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New at PenFed - 3% 5yr certificates
Old 12-01-2013, 11:17 AM   #1
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New at PenFed - 3% 5yr certificates

I just noticed the new rates on PenFed certificates (CDs). I don't know if the shorter terms have also increased rates, but I'm certain that the 3% is new.

https://www.penfed.org/Money-Market-...te/?WT.ac=1197

5 year and 7 year are at 3%. Early withdrawal penalties apply.
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Old 12-01-2013, 11:23 AM   #2
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5 year and 7 year are at 3%. Early withdrawal penalties apply.
And even with their 1 year withdrawal penalty, you'd be ahead of the game compared to most other shorter-term CDs if you kept these for just two years. If interest rates climb, I'd just get out and buy something else.
Thanks for posting.
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Old 12-01-2013, 01:11 PM   #3
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Thanks for posting. Just got one with some cash that was sitting earning less than 1% in a checking account. It took all of 2 minutes.
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Old 12-01-2013, 01:45 PM   #4
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Thanks! My sister was talking w/ me regarding PenFed certs a month ago when they were at 2.02% and I had discussed the cost of breaking the certs. Emailed he to suggest she give up the month of interest she had earned in favor of these certs and found she was just getting ready to mail off a check for the old rate - she called and is signed up for the new rate and is happy (gotta talk to her about that whole delay of a month stuff though...)

Our 4% certs don't mature til 1/2015, with luck the rates will continue to climb.
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Old 12-01-2013, 02:15 PM   #5
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Thanks for the post. I'll have to buy a small one.
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Old 12-01-2013, 03:49 PM   #6
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I sent in the paperwork to have part of my IRA/FI allocation transferred from VG to PenFed just last week. Will call and followup tomorrow. I figure it should roughly keep pace with inflation for 3 years and I hope that interest rates are "normal" by then.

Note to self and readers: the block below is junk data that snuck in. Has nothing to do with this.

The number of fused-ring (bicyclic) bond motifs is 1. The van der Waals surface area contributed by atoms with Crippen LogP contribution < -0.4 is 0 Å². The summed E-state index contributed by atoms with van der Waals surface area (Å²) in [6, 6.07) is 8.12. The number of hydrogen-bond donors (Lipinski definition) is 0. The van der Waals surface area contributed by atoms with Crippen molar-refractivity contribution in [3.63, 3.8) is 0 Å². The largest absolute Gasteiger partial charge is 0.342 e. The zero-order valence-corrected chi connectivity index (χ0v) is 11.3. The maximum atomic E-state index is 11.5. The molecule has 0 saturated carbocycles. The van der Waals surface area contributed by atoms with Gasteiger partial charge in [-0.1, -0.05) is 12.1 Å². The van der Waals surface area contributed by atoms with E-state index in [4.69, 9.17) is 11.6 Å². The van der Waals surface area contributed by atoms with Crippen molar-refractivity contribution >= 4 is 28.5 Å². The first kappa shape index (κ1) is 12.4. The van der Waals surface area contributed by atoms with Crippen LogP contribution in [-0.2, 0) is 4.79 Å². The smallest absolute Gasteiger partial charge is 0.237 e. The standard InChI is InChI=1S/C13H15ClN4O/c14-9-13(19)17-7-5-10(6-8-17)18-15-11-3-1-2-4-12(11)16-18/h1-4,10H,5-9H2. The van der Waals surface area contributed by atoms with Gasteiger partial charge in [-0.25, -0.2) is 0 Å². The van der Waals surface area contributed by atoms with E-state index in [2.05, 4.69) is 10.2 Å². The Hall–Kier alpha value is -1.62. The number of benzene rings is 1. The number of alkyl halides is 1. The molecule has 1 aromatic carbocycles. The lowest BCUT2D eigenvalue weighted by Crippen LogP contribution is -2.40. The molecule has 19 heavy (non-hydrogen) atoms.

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Old 12-01-2013, 05:17 PM   #7
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Thanks!
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Old 12-01-2013, 05:20 PM   #8
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We finally re-balanced after 2.5 years so we have some cash that needs a home. I talked to PenFed on Friday about opening an IRA and they gave me the good news that rates beyond 3 years were going up.
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Old 12-01-2013, 05:51 PM   #9
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Those rates are almost double the current Ally rates. I wonder how they can do that!
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Old 12-01-2013, 06:24 PM   #10
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Those rates are almost double the current Ally rates. I wonder how they can do that!
Volume!
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Old 12-01-2013, 08:25 PM   #11
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Do note that the penalty for breaking one of those 5-7 year certificates is 365 days of interest.
So if you break the cert at the one year mark you earn 0%
if you break at the two year mark you earn an effective 1.5%
if you break at the three year mark you earn an effective 2%
if you break at the four year mark you earn an effective 2.25%
Go to maturity? 3%

Just saying. I'm in for an amount that is normally kept as fast emergency money. Stocks may make more - historically - but this is interest earning mattress money.
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Old 12-01-2013, 08:43 PM   #12